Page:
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Jan 2010
4,357
Atlanta, Georgia USA
#76
Erection of those statues, I would suggest, is a sign of the insecurity of the Southerners who were rightfully crushed by the Union. Many, if not most, of those statues were erected during the early 20th century and were intended to be a slap in the face of the blacks in the south to remind them of what “their place” was in southern society during a time when the Ku Klux Klan was resurgent. They were erected for the most part in public parks (bought and paid for by public money). I don’t mind if they are taken down and removed to museums so the south’s misguided perceptions about itself were preserved. But on publicly-owned land? No way Jose.
Picking up on this, I've tried to distinguish with some of my southern friends statues, etc., put up in different eras: if the statues were put up right after the War--that's O.K. Like the one in Athens, Georgia, erected in 1872. But I agree as to those put up in the early 20th Century during the revival of Jim Crow and those put up in the 1950s and 1960s as a response to the Civil Rights movement. The motivation behind those is pure racism and they should come down.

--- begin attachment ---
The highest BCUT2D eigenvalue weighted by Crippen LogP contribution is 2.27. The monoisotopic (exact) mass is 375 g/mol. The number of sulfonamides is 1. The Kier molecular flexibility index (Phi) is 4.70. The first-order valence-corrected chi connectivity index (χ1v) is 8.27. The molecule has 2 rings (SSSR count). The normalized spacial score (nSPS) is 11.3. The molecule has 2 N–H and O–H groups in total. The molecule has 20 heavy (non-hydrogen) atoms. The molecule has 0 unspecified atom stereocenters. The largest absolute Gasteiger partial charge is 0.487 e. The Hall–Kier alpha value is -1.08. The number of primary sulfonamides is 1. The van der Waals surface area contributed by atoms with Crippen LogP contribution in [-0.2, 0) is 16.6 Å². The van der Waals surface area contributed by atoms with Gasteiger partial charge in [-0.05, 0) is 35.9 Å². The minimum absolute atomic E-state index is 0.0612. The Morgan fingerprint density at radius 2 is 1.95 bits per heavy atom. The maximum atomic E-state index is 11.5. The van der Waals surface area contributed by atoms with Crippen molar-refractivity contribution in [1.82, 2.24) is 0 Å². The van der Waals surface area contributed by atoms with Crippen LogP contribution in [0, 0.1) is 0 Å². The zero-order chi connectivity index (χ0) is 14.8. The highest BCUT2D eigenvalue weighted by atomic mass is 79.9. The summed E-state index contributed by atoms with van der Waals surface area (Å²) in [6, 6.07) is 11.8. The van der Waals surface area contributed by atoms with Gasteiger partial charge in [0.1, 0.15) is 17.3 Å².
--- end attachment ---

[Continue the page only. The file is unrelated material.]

Re the carvings on Stone Mountain just outside of Atlanta: while those would be targeted for removal by my standard, I believe they are too identified with Atlanta and they draw too many tourists to sand blast them off the face of the "mountain", although I could go for removing Davis. I favor some kind of explanatory signs regarding how and when the carvings got there, the connection with the KKK, etc. And I'd take the statue of Gene Talmadge out of the capital grounds, just like they've moved the statute of Tom Watson into a neglected corner across the street from the Capital.
 
Jan 2010
4,357
Atlanta, Georgia USA
#77
I wonder at the time of the Civil War how clear the sense was that citizens needed to be loyal to the federation over and above loyalty to their states. Obviously, for many, state loyalty took precedence. To Robert E. Lee, for example, betraying Virginia was a greater crime then betraying the United States. And this was the thinking of many, including a preponderance of West Point graduates.